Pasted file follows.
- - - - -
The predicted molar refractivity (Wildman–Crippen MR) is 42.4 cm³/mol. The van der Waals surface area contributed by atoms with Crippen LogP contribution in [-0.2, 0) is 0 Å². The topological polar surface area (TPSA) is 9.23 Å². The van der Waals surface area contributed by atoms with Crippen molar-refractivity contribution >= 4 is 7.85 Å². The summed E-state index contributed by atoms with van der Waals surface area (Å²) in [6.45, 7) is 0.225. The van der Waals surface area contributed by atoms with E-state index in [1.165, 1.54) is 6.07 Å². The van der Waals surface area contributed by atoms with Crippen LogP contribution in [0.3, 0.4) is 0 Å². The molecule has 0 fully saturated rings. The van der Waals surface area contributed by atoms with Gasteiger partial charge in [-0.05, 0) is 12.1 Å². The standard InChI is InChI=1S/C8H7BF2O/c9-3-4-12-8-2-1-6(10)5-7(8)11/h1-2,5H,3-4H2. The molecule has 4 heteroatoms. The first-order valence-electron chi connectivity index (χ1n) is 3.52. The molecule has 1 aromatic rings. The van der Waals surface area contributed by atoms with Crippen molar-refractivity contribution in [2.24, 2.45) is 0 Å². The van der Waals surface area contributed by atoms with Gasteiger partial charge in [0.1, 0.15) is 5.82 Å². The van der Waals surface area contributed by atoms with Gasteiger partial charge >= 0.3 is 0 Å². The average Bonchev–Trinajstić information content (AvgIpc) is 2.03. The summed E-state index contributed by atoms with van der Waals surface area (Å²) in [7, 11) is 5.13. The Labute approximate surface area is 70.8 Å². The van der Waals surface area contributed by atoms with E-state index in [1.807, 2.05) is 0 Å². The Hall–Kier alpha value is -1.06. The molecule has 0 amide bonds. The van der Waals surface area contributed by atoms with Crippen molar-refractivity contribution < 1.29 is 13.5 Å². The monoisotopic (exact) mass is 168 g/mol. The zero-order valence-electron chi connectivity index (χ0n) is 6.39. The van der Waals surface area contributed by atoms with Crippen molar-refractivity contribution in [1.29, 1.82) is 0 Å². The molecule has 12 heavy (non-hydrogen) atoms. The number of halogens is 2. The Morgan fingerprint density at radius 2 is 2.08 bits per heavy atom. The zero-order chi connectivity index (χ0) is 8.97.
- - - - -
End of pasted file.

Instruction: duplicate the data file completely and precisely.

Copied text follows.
The predicted molar refractivity (Wildman–Crippen MR) is 42.4 cm³/mol. The van der Waals surface area contributed by atoms with Crippen LogP contribution in [-0.2, 0) is 0 Å². The topological polar surface area (TPSA) is 9.23 Å². The van der Waals surface area contributed by atoms with Crippen molar-refractivity contribution >= 4 is 7.85 Å². The summed E-state index contributed by atoms with van der Waals surface area (Å²) in [6.45, 7) is 0.225. The van der Waals surface area contributed by atoms with E-state index in [1.165, 1.54) is 6.07 Å². The van der Waals surface area contributed by atoms with Crippen LogP contribution in [0.3, 0.4) is 0 Å². The molecule has 0 fully saturated rings. The van der Waals surface area contributed by atoms with Gasteiger partial charge in [-0.05, 0) is 12.1 Å². The standard InChI is InChI=1S/C8H7BF2O/c9-3-4-12-8-2-1-6(10)5-7(8)11/h1-2,5H,3-4H2. The molecule has 4 heteroatoms. The first-order valence-electron chi connectivity index (χ1n) is 3.52. The molecule has 1 aromatic rings. The van der Waals surface area contributed by atoms with Crippen molar-refractivity contribution in [2.24, 2.45) is 0 Å². The van der Waals surface area contributed by atoms with Gasteiger partial charge in [0.1, 0.15) is 5.82 Å². The van der Waals surface area contributed by atoms with Gasteiger partial charge >= 0.3 is 0 Å². The average Bonchev–Trinajstić information content (AvgIpc) is 2.03. The summed E-state index contributed by atoms with van der Waals surface area (Å²) in [7, 11) is 5.13. The Labute approximate surface area is 70.8 Å². The van der Waals surface area contributed by atoms with E-state index in [1.807, 2.05) is 0 Å². The Hall–Kier alpha value is -1.06. The molecule has 0 amide bonds. The van der Waals surface area contributed by atoms with Crippen molar-refractivity contribution < 1.29 is 13.5 Å². The monoisotopic (exact) mass is 168 g/mol. The zero-order valence-electron chi connectivity index (χ0n) is 6.39. The van der Waals surface area contributed by atoms with Crippen molar-refractivity contribution in [1.29, 1.82) is 0 Å². The molecule has 12 heavy (non-hydrogen) atoms. The number of halogens is 2. The Morgan fingerprint density at radius 2 is 2.08 bits per heavy atom. The zero-order chi connectivity index (χ0) is 8.97.